World Wide Woodshed


Roll Out Your Own Music

by David Jenkins

What is it like to make your own CD? What do you do while you’re waiting for the world to beat a path to your door with a recording contract and a million dollars? We interviewed one group that decided not to wait.

Xaz is an East Bay band composed of hi tech professionals who decided to make their own CD because they wanted a challenge and the pleasure of passing out and selling their very own CD. The task was full of rewards but also some stresses and strains.


Rich Nosek plays with Xaz (pronounced "Shozz"). His garage is truly a musician’s workplace with giant amps, old guitar stands, wires and strings covering the entire structure. I doubt there’s been a car in there since he moved in.

Xaz plays in garages, basements, lofts, and corporate gigs around the Silicon Valley rock scene. Xaz consists of Jerry Fiddler, guitar; Rich Nosek, guitar; and Joe Pinzarrone, piano. They produced Prized Ale of Non-Drinkers in 1996. Jerry, Rich and Joe wrote all the pieces. Also performing on Prized Ale were Kai Ariel, drums; Carolyn Brandy, percussion; Rebecca Ayer, Viola; Mark Lavelle, guitar; Steve Lavelle, mandolin. The music is a blend of fusion, jazz, and middle eastern modes with dashes of slow reggae and slack key.

"We had no idea it would take so long" said Rich. "But we were superfortunate on costs because we happened to get free studio time" My ears perked up. How did that happen? "Steve plays mandolin, banjo, and bass and had built himself a 16 track studio in his East Oakland converted factory apartment. Steve saw an opportunity to gain some recording experience, and it worked out well." (Steve has since moved his studio to Woodside, California.)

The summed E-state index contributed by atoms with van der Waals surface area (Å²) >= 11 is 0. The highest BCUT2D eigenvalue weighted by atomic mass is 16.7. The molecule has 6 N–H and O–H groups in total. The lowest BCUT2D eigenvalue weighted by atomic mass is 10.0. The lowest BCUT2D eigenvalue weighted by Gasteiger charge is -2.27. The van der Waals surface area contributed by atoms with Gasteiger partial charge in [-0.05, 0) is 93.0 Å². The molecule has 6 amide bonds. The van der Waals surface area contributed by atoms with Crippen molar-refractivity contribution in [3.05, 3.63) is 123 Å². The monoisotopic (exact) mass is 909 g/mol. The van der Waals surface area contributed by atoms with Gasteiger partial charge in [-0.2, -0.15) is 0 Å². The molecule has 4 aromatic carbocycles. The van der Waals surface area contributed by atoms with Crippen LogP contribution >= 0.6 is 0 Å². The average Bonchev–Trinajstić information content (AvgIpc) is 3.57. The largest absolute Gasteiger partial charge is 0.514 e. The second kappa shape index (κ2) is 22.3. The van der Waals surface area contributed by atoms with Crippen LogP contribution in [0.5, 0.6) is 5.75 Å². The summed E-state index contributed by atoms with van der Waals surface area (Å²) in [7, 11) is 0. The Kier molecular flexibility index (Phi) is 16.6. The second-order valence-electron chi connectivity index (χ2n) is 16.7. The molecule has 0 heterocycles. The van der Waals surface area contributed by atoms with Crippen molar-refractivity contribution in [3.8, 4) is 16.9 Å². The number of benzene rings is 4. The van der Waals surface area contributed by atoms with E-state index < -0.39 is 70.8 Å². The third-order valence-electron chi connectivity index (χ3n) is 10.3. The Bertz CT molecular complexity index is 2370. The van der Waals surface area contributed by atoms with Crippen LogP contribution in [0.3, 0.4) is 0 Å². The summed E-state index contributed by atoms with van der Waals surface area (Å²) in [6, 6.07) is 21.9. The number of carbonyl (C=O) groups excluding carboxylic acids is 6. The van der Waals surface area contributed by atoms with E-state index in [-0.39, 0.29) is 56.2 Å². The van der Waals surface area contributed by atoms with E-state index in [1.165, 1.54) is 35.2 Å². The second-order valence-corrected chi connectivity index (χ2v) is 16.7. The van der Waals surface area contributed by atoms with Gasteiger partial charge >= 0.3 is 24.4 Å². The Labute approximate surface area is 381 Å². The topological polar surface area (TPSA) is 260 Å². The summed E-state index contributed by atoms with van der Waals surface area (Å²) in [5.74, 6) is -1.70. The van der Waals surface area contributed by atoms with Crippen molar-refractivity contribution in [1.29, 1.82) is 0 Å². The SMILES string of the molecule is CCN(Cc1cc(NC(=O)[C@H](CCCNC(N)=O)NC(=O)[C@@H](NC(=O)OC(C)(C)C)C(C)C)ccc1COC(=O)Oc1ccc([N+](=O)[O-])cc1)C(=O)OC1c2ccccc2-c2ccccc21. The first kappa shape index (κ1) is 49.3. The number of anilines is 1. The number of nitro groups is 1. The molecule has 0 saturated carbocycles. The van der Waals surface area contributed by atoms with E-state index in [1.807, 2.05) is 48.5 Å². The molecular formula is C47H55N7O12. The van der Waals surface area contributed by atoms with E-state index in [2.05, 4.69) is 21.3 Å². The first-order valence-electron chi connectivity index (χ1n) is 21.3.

How long did it take? Rich guessed that it took about 70 evenings spread out over a year and a half. "Most of us have families and day jobs, and it all takes time. Some evenings were just one person going over and laying down a single track. I remember that we did all the basic rhythm tracks in one weekend. It wasn’t just the recording time, we were writing the songs and learning them and recording them all at the same time. And," he added, "it wasn’t just playing the songs. They needed mixing and getting the effects right. It was a lot of work."

How much did it cost? Rich thought. "We did have a few costs, for mastering the final tracks, and for printing the CD’s and cover art. We also paid a session fee to a professional musician we brought in to add a few tracks.

"We also had the good fortune to know Paul Shimandle, a really creative graphic artist and musician in the Chicago scene. After hearing some rough early mixes, Paul put together this totally bizarre, surrealistic collage which became the cover art for the CD. It took a couple of tries for the CD manufacturer’s layout technicians to combine it artistically with text and render it to the CD format, but eventually they integrated the whole thing successfully into the finished package."

What advice would you give someone who wanted to make their own CD? "You don’t need the ultimate studio. Remember that the Beatles’ Sergeant Pepper was done on a 4 track!" Well said, Rich!


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